Statistical Methods in Water Resources
This book began as class notes for a course we teach on applied statistical methods to hydrologists of the Water Resources Division, U. S. Geological Survey (USGS). It reflects our attempts to teach statistical methods which are appropriate for analysis of water resources data. As interest in this course has grown outside of the USGS, incentive grew to develop the material into a textbook. The topics covered are those we feel are of greatest usefulness to the practicing water resources scientist. Yet all topics can be directly applied to many other types of environmental data.
This book is not a stand-alone text on statistics, or a text on statistical hydrology. For example, in addition to this material we use a textbook on introductory statistics in the USGS training course. As a consequence, discussions of topics such as probability theory required in a general statistics textbook will not be found here. Derivations of most equations are not presented. Important tables included in all general statistics texts, such as quantiles of the normal distribution, are not found here. Neither are details of how statistical distributions should be fitted to flood data — these are adequately covered in numerous books on statistical hydrology. We have instead chosen to emphasize topics not always found in introductory statistics textbooks, and often not adequately covered in statistical textbooks for scientists and engineers. Tables included here, for example, are those found more often in books on nonparametric statistics than in books likely to have been used in college courses for engineers. This book points the environmental and water resources scientist to robust and nonparametric statistics, and to exploratory data analysis. We believe that the characteristics of environmental (and perhaps most other ‘real’) data drive analysis methods towards use of robust and nonparametric methods.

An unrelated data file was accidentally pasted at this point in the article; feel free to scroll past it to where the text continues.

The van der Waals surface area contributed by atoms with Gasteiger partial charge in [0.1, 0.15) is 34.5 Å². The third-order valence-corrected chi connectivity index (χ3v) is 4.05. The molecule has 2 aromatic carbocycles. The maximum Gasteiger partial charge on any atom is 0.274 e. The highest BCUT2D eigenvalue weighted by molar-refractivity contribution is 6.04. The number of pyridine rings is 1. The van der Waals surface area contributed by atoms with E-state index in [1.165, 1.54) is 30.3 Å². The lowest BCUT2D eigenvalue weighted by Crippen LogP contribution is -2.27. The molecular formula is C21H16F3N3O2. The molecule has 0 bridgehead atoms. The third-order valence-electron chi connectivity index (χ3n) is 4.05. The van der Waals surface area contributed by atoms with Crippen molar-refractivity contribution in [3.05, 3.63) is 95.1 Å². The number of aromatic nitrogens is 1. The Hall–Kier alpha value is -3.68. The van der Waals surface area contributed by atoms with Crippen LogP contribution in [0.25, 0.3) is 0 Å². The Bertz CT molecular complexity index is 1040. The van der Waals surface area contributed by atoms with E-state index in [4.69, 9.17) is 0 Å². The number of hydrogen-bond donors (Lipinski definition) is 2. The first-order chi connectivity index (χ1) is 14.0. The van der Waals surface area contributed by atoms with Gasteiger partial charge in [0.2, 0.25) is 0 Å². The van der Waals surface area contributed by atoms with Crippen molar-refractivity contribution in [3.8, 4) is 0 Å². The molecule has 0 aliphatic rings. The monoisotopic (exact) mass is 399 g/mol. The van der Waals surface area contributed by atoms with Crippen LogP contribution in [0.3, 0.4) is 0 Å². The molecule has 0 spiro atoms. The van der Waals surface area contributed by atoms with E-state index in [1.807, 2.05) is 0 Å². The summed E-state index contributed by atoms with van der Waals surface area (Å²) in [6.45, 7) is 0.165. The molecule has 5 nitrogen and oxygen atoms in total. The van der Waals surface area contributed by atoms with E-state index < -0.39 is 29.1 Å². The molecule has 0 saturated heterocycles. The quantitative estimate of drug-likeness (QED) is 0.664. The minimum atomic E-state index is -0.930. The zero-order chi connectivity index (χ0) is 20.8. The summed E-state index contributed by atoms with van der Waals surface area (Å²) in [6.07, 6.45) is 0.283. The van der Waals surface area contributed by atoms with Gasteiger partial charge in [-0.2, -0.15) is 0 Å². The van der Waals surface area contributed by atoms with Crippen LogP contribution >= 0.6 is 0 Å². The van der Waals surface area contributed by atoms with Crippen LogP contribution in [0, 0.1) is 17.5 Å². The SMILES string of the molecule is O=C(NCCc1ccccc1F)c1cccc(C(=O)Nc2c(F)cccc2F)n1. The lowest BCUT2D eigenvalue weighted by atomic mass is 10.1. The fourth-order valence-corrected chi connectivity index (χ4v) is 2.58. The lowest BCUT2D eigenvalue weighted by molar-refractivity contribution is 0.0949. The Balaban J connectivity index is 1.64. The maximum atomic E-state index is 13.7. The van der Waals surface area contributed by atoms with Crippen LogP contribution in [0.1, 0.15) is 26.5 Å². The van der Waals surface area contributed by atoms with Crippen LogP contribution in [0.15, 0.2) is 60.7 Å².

Exercises are included at the end of chapters. In our course, students compute each type of analysis (t-test, regression, etc.) the first time by hand. We choose the smaller, simpler examples for hand computation. In this way the mechanics of the process are fully understood, and computer software is seen as less mysterious.
We wish to acknowledge and thank several other scientists at the U. S. Geological Survey for contributing ideas to this book. In particular, we thank those who have served as the other instructors at the USGS training course. Ed Gilroy has critiqued and improved much of the material found in this book. Tim Cohn has contributed in several areas, particularly to the sections on bias correction in regression, and methods for data below the reporting limit. Richard Alexander has added to the trend analysis chapter, and Charles Crawford has contributed ideas for regression and ANOVA. Their work has undoubtedly made its way into this book without adequate recognition.
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